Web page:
Sunday, August 19, 2012

Animals and Obsidian

    Here are pictures of an owl, bird and a moth that are in my sketchbook. I used watercolor and cut out pieces of colored paper to make them. I have an entire stack of colored card paper and have been experimenting with different ways to use the paper in art and craft projects.





    I recently checked a book out from the library called "Encyclopedia of the Exquisite, An Anecdotal History of Elegant Delights" by Jessica Kerwin Jenkins. It is fun to skim through and is full of fancy topics such as trapeze, the pouf and carousels. One entry I thought was interesting was obsidian. Obsidian is black but when you hold pieces of it up to the light, it becomes translucent and you can see light shining through it. This is because it is not actually a stone but pieces of natural volcanic glass. Magical properties are attributed to obsidian and Aztecs believed that looking into slabs of obsidian could reveal the future. An English scholar from the Elizabethan age named Dr. John Dee was also fascinated by the seemingly mystical qualities of obsidian. He had an obsidian mirror which he used as his personal diving stone. It was a much coveted mirror and Dee was offered vast sums for his mirror by five emperors. But Dee rejected all offers preferring to keep his stone. Twice the honorable Queen Elizabeth visited Dee and both times he entertained her with his delightful and mysterious obsidian mirror. But Dee truly believed in the power of the mirror. He searched for specters and prophecies lurking in the black mirror but could not find them. He eventually met a swindler named Edward Kelley who said that he could decipher the prophecies in the mirror. Even though the foundation of their relationship was based on deceit, they became great friends. They were even involved in wife swapping after Kelley claimed the obsidian mirror suggested it.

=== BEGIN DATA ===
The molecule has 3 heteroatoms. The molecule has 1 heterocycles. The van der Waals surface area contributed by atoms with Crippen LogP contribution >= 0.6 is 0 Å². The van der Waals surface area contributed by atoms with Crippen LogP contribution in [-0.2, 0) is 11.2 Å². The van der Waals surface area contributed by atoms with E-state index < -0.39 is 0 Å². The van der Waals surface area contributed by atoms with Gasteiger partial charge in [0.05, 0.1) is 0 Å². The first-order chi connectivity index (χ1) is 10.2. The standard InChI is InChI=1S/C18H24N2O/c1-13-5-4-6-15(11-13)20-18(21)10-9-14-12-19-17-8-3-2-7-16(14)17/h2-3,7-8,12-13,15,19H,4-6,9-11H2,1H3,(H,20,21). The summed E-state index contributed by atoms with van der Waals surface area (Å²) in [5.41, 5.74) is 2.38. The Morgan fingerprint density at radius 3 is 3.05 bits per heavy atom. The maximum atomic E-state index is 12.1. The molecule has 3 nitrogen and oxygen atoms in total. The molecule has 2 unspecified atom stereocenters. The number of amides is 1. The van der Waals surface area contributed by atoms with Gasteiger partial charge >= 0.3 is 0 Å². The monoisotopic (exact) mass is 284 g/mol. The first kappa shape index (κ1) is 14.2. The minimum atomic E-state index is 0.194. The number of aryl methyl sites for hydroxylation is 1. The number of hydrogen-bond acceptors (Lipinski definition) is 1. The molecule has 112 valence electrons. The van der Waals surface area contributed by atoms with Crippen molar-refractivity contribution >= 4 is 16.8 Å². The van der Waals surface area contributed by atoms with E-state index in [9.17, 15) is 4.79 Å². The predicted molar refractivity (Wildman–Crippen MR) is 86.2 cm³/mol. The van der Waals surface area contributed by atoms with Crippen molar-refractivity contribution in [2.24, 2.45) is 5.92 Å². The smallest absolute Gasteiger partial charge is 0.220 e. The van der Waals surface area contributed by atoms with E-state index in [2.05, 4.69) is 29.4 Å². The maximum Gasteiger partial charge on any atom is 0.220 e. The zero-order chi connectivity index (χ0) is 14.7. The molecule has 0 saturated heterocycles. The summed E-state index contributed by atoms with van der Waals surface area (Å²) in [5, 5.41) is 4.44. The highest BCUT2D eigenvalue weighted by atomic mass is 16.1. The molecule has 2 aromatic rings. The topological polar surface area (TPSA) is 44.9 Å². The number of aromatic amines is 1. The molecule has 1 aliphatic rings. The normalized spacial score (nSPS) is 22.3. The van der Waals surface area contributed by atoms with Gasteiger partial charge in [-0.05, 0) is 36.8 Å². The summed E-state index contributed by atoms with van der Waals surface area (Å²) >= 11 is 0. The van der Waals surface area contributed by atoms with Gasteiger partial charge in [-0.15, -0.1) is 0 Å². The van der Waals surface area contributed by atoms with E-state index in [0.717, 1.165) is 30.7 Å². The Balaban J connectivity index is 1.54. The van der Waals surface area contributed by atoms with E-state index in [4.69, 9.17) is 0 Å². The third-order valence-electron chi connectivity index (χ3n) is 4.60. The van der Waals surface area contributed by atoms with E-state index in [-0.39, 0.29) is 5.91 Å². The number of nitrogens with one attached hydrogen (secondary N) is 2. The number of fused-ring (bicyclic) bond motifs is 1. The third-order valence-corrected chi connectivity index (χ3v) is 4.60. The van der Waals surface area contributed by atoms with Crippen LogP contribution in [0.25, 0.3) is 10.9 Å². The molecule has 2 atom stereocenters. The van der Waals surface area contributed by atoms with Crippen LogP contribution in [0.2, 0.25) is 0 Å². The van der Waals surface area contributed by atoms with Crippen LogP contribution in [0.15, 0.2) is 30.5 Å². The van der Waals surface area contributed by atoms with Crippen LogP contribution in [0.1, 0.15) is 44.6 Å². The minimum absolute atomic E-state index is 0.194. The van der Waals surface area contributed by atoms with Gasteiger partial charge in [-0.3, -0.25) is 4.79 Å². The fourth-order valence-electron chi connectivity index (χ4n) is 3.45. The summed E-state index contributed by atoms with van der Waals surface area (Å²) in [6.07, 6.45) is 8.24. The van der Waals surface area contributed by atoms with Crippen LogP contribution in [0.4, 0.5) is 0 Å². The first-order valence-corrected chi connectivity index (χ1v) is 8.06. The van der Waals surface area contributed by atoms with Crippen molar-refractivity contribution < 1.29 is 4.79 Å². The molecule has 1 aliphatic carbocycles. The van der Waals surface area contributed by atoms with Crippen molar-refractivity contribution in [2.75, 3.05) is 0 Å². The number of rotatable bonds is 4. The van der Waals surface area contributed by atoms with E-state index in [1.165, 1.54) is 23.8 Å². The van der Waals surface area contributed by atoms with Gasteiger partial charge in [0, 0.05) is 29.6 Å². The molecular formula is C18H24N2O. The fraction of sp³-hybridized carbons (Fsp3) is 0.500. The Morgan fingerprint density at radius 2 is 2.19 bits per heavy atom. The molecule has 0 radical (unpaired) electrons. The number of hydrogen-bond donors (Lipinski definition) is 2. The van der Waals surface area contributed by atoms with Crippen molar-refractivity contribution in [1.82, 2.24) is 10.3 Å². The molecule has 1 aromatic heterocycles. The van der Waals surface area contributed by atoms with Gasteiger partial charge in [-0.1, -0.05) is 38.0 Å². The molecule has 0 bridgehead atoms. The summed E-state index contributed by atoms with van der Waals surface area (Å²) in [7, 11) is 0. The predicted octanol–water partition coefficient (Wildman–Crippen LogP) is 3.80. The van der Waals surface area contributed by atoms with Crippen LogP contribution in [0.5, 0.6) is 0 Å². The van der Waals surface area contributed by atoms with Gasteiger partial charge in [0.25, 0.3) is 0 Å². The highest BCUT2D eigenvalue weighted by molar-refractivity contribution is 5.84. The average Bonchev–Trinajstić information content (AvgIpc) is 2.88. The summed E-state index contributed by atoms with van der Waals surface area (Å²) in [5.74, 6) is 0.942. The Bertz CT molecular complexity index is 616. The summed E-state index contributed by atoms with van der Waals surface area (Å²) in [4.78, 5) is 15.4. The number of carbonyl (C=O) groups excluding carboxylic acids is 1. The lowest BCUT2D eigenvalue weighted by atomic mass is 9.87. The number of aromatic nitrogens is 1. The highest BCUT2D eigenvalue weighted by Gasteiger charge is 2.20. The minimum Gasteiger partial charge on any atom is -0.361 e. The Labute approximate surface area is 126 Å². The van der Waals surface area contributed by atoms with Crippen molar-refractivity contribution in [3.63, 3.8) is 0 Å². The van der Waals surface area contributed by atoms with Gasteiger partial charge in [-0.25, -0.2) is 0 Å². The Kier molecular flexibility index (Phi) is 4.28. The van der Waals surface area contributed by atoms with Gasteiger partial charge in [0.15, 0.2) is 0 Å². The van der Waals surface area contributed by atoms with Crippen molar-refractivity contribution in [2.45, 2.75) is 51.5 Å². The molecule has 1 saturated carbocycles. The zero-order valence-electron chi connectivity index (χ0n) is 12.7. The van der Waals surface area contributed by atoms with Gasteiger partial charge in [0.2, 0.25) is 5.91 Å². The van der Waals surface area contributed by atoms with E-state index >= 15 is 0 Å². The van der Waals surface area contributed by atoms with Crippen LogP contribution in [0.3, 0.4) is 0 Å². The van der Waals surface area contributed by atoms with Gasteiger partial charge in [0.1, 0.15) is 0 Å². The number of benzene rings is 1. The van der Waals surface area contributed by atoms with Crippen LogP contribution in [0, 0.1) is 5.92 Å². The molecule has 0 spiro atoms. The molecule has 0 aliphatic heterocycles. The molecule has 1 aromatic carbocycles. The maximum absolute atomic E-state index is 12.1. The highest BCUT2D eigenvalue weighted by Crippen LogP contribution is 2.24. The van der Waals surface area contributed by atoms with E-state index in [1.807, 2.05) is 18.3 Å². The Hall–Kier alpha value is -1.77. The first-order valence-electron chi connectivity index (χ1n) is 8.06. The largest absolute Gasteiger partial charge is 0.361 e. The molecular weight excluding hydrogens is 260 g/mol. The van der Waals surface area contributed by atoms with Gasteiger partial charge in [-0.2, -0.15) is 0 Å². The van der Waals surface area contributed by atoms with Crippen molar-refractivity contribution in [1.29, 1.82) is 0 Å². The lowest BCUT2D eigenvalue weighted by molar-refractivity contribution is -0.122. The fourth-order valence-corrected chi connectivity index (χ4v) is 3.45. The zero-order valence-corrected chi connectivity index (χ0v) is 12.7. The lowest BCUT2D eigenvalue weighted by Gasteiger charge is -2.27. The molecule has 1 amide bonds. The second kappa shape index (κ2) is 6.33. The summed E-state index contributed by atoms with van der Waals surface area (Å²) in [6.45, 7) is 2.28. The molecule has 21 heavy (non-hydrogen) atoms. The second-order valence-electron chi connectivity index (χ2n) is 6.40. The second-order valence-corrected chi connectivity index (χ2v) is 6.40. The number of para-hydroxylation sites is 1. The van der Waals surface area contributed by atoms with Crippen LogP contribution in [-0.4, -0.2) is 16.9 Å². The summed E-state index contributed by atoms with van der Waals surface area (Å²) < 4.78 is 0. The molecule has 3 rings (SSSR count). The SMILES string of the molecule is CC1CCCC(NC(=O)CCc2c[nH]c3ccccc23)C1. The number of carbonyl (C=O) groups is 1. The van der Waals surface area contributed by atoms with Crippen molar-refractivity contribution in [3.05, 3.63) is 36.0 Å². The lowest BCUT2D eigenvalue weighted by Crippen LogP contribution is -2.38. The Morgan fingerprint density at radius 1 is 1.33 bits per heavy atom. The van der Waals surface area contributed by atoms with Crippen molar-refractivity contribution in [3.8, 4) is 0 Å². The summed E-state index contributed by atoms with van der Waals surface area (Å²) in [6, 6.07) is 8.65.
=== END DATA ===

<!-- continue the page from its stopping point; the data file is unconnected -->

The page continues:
I like rocks and other treasures of the natural world such as obsidian. My grandma use to live in Arizona and she would sometimes bring me bits of obsidian when she visited me. She called them 'Apache Tears' and told me the story behind the name. The story is now foggy in my mind, but here is the basic gist of it according to my memory. Once there were two young Apache lovers. Their parents did not approve of their love and said they could not be together. Overcome with such grief, the young man jumped off a cliff because if he could not be with his love, he did not see the point of existing at all. The young woman saw what her love did and ran to the top of the cliff. She looked down and saw his body and began to sob. When her tears hit the bottom of the cliff, they turned to Apache Tears.
    I tried to find this story on the internet, but all I could find was a similiar story about a tribe of Apache warriors that fought bravely but were slain. The women were overcome with grief and sorrow and cried. Their tears turned to Apache Tears (Apache Tear Story found Here). I am wondering if my grandma made up the story about the two lovers or if somehow the story got confused in my mind. The Apache Tear story I remember is a bit reminiscent of Romeo and Juliet.

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